Everything, but it’s whatever I’m inspired by. Mostly, it’s always going to be music, I’m too inspired by music not to create music, or listen to music. The next thing is up for grabs, it’s usually poetry, but as of late it’s been fashion. I’ve got some designs and stuff in the works, I don’t know when I’m gonna execute it because now I’m doing stuff differently. Before it was like T-shirts, crew necks, sweatshirts, crop tops. Now I wanna make stuff from scratch. So like going to the fabric store, getting a pattern maker to make the patterns, it’s like a whole different level. It’s like a $3000 project, but it’s a passion project that I’m working on. As of late, it’s been music and film, and trying to put those two things together, because I think they go together really well.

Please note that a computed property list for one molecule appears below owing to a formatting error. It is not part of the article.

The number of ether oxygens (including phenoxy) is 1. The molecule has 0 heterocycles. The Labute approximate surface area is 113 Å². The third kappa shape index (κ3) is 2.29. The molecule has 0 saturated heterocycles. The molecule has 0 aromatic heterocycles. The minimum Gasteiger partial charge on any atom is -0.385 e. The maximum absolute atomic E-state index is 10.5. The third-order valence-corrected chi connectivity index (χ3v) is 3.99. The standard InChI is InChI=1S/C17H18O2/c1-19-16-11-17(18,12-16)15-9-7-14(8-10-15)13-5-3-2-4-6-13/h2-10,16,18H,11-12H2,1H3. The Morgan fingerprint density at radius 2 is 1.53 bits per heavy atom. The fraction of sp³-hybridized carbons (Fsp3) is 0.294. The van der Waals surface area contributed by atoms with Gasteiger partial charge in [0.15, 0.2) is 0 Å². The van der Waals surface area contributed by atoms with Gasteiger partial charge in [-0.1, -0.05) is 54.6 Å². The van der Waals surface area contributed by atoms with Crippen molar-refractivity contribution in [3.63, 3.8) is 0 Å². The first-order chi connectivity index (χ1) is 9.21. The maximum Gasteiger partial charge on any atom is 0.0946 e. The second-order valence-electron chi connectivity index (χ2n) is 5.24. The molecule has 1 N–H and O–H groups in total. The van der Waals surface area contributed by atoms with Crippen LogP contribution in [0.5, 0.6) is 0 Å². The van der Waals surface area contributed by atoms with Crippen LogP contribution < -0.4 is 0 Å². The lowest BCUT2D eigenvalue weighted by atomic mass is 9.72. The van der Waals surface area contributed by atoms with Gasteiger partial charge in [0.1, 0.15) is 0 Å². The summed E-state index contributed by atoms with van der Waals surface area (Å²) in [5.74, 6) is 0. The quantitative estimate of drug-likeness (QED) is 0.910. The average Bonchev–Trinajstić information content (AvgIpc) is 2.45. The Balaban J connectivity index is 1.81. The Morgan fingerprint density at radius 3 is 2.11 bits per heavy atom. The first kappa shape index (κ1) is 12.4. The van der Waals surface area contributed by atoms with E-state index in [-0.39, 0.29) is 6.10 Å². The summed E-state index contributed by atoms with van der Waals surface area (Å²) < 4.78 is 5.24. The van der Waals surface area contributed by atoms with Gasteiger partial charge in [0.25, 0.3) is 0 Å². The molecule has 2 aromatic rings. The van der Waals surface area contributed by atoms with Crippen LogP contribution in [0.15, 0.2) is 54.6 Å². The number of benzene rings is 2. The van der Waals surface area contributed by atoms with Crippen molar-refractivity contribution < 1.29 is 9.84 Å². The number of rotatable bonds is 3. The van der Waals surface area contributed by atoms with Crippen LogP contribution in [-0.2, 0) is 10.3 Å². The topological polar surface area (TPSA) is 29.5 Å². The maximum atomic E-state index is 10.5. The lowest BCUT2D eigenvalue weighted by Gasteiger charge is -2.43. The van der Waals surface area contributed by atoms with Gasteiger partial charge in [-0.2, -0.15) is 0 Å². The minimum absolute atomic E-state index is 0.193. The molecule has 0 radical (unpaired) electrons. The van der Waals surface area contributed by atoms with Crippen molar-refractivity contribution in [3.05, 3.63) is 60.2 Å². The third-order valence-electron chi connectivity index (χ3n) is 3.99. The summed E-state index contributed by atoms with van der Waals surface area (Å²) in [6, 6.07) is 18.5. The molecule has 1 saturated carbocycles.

And that’s what your new project (If Your Orange Juice Is Yellow It's Not Real) is going to be?

I’m coining it as a visual art EP. So for this project, in order to listen to it, you have to watch it. It’s not going to be on SoundCloud, it’s not going to be on Bandcamp. It might be like a week or a month or so later once the film comes out, but I want to focus on visuals. So the EP is going to be three song. There’s a song called ‘If Your Orange Juice Is Yellow It’s Not Real’, there’s a song called ‘Simple Syrup’, and there’s a song called ‘Shortbread’. And so it’s all going to be shot in the studio. Each song is driven by a certain color, and I’m gonna have a projector to project different colors and different shapes. There’s going to a girl in the space, maybe a couple girls in the space, that I’m interacting with. It’s a visual art EP, and then when the audio version does come out, it’s gonna be different. There’s gonna be additional instruments. So I’m treating them like two separate projects.

Can your poetry be found online? Videos of you reciting or something written?